The Technology We Use
The Operating Microscope
An operating microscope is an important piece of technology in VNOC’s operating room. The operating microscope provides superior visualization and illumination of microvascular and neuroanatomical structures as compared to operating with the naked eye or loupes. This is critical when operating on very small patients and around very vital structures such as the spinal cord and spinal nerves. Dr. McDonnell believes that this allows for safer neurosurgery and faster recovery times.
The operating microscope is also very helpful when performing a more routine neurosurgery such as a ventral slot for a disc herniation in a small dog. The width of the slot in a small dog is typically 3-4 mm making visualization crucial to a successful surgery.
The operating microscope allows the neurosurgeon to perform microsurgery on structures such as the dura mater, cerebral cortex and spinal cord, which is typically smaller than a pencil in most dogs and cats. The additional magnification (up to 25x) is very helpful when operating on dogs with an arachnoid diverticulum (“subarachnoid cyst”). This is a video of a Pug’s spinal cord where the dura mater has been incised in preparation for suturing the dura to preplaced screws in the vertebral bodies (dorsal marsupialization). This is done to decrease the risk for recurrence of fibrous bands that form over the spinal cord causing spinal cord compression.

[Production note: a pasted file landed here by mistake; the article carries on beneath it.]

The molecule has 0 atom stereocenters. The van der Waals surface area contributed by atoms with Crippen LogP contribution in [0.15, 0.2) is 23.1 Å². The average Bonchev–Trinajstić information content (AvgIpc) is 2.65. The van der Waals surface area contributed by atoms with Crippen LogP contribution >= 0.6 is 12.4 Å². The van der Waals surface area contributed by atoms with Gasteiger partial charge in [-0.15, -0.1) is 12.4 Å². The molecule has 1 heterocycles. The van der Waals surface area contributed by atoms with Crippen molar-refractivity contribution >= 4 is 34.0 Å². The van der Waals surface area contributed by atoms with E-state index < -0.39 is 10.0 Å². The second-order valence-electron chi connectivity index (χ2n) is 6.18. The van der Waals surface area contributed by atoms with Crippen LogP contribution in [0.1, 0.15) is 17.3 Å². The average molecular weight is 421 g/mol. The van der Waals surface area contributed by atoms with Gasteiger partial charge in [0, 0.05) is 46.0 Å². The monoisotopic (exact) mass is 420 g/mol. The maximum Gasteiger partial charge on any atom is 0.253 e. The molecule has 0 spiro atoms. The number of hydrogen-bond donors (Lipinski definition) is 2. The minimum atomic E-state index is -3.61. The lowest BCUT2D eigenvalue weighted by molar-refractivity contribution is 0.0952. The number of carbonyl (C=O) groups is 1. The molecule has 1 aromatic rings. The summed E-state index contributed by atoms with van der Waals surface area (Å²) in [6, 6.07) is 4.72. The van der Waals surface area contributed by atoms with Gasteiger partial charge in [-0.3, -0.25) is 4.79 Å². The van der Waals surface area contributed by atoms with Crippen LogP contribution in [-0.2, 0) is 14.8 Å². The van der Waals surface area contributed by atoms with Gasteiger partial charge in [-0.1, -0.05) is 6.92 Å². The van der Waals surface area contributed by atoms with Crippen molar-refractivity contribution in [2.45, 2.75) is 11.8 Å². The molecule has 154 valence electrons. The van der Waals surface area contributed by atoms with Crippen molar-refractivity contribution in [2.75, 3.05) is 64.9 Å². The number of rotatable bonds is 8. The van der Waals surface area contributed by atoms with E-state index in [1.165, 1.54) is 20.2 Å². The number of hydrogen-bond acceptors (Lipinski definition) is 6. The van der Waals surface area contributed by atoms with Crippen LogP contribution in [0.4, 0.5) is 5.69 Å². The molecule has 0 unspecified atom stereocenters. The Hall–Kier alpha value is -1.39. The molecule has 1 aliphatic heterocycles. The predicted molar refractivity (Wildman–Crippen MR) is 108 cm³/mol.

An added benefit of using the operating microscope is that it allows us to project the surgery “live” on an HD screen so that visiting veterinarians, veterinary students, and veterinary residents can actually see what goes on during neurosurgery. This technology allows us to capture the videos that are included in this article.
Photo at top: Utilizing the operating microscope during surgery. Notice the MRI images in the background which are used to guide intraoperative decisions.
Left: The surgery can be projected on a screen so that others in the OR, such as students, externs, residents and visiting veterinarians, can see the surgery. On the screen: ventral slot surgery.